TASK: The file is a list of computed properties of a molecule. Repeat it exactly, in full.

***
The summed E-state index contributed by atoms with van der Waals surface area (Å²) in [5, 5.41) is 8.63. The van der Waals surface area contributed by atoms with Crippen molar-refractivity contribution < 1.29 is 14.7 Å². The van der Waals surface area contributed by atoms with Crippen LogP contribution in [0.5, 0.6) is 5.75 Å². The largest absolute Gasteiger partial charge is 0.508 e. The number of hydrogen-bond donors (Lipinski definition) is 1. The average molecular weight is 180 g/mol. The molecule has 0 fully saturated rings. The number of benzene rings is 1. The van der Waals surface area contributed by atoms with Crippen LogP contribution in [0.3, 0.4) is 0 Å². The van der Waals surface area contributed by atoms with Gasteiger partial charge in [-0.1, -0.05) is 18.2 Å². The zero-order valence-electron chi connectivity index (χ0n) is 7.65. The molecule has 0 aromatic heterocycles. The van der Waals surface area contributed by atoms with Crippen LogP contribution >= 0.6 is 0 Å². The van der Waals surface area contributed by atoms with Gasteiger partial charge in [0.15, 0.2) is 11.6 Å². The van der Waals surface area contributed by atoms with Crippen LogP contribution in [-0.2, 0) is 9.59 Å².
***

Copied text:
The summed E-state index contributed by atoms with van der Waals surface area (Å²) in [5, 5.41) is 8.63. The van der Waals surface area contributed by atoms with Crippen molar-refractivity contribution < 1.29 is 14.7 Å². The van der Waals surface area contributed by atoms with Crippen LogP contribution in [0.5, 0.6) is 5.75 Å². The largest absolute Gasteiger partial charge is 0.508 e. The number of hydrogen-bond donors (Lipinski definition) is 1. The average molecular weight is 180 g/mol. The molecule has 0 fully saturated rings. The number of benzene rings is 1. The van der Waals surface area contributed by atoms with Crippen LogP contribution in [0.3, 0.4) is 0 Å². The van der Waals surface area contributed by atoms with Gasteiger partial charge in [-0.1, -0.05) is 18.2 Å². The zero-order valence-electron chi connectivity index (χ0n) is 7.65. The molecule has 0 aromatic heterocycles. The van der Waals surface area contributed by atoms with Crippen LogP contribution >= 0.6 is 0 Å². The van der Waals surface area contributed by atoms with Gasteiger partial charge in [0.15, 0.2) is 11.6 Å². The van der Waals surface area contributed by atoms with Crippen LogP contribution in [-0.2, 0) is 9.59 Å².